High global oil and gas prices seem to have put the government in a fix as it is unable to pass on the increasing import price burden immediately on the country’s retail consumers mainly due to the crucial assembly election in Uttar Pradesh, the country’s largest state having over 150 million registered voters this time. It is unlikely that the government will allow higher retail petrol prices before March 7, the last day of the UP assembly election. Four other Indian states — Punjab, Uttarakhand, Goa and Manipur — are also going into assembly election between February 10 and March 7.
The situation is bound to lead to a revenue loss for the current financial year. The way the oil prices are going up in the international market, the national government has to take a big blow on its exchequer until the elections are over. No one really knows the pattern of global oil price movement through the current calendar year. Under the circumstances, the government’s national budget projections may become somewhat uncertain as the Indian economy is 86 percent import dependent on oil. The rising oil and gas prices in the international market threaten to upset India’s renewed economic growth dreams for the fiscal 2022-23 and beyond.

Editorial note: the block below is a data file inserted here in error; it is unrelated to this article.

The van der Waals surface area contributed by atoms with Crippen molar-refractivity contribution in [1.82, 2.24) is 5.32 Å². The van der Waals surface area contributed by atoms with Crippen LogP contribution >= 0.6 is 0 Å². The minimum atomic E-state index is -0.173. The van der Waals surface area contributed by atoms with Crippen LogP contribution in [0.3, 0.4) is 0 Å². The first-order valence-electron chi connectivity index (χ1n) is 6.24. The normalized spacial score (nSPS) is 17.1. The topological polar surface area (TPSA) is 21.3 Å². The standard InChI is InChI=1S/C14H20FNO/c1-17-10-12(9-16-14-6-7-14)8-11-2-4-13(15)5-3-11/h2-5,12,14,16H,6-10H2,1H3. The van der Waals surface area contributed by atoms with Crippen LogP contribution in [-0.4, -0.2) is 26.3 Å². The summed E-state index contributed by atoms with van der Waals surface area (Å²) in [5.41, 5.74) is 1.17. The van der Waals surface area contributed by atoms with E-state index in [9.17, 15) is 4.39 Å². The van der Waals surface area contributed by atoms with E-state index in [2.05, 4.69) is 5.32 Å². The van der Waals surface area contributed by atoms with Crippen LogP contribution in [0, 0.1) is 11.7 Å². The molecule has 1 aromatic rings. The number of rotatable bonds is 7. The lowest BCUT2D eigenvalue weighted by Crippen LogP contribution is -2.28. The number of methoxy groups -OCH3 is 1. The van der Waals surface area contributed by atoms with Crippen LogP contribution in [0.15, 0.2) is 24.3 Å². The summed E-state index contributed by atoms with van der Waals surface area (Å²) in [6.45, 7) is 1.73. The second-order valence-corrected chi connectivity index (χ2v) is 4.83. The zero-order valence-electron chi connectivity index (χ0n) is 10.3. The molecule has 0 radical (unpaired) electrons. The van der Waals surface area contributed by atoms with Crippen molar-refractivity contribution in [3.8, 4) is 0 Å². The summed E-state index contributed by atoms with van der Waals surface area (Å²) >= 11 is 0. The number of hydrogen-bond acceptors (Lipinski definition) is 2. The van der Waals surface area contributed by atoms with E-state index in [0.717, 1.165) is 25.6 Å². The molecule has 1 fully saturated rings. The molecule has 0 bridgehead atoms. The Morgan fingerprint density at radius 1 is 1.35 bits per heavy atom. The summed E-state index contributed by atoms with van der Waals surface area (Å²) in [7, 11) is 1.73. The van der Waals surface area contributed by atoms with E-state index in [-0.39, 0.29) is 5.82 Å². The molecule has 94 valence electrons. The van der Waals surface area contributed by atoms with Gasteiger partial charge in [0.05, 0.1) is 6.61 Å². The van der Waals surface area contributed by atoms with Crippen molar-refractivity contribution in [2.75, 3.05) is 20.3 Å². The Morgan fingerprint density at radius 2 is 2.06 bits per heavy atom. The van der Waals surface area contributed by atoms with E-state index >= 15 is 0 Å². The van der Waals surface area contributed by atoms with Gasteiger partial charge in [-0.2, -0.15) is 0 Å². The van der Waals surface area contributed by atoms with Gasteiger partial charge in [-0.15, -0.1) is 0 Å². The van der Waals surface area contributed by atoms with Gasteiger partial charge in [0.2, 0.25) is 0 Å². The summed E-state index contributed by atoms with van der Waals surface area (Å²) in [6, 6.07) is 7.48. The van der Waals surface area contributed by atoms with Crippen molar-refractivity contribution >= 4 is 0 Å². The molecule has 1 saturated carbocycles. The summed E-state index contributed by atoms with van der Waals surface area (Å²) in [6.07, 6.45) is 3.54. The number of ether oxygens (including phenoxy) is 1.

For the first time since 2014, the global oil price has topped the US$90/bbl mark. A recent Goldman Sachs forecast calls for oil prices to hit $100 a barrel later this year and continue to rise in 2023. Goldman sees Brent prices at $90 per barrel in the first quarter of 2022, $95 in the second quarter and $100 per barrel in the last two quarters. Brent prices may go up further to $105/bbl or beyond in 2023. The global supply situation and rising political tensions between Russia and Ukraine have added to concerns about further disruption in an already-tight international oil market.
According to the US Energy Information Administration (EIA), at the Title Transfer Facility (TTF) in the Netherlands, the most liquid natural gas spot market in Europe, the day-ahead prices rose an average $2.30 to a weekly average of $28.72/MMBtu. In the same week last year (week ending January 27, 2021), prices in East Asia and at TTF were $8.61/MMBtu and $7.21/MMBtu, respectively. The price of the February 2022 NYMEX contract increased 24.6 cents, from $4.031/MMBtu to $4.277/MMBtu. The price of the 12-month strip averaging February 2022 through January 2023 futures contracts climbed 17 cents to $4.185/MMBtu.
The Paris-based International Energy Agency (IEA) feels that global prices for key energy commodities are in the “danger zone” for the majority of developing countries, laying the blame in part on a lack of oil and gas supplies from OPEC producers and Russia respectively. On the demand side, crude oil imports by China and India are expected to go up substantially in 2022. China is the world’s largest oil importer. India ranks 3rd, after the US. “China and India will resume their front-line status in being the engines of growth in 2022, but Southeast Asia will also contribute substantially, especially in countries with high vaccination rates,” S&P Global Platts Analytics say.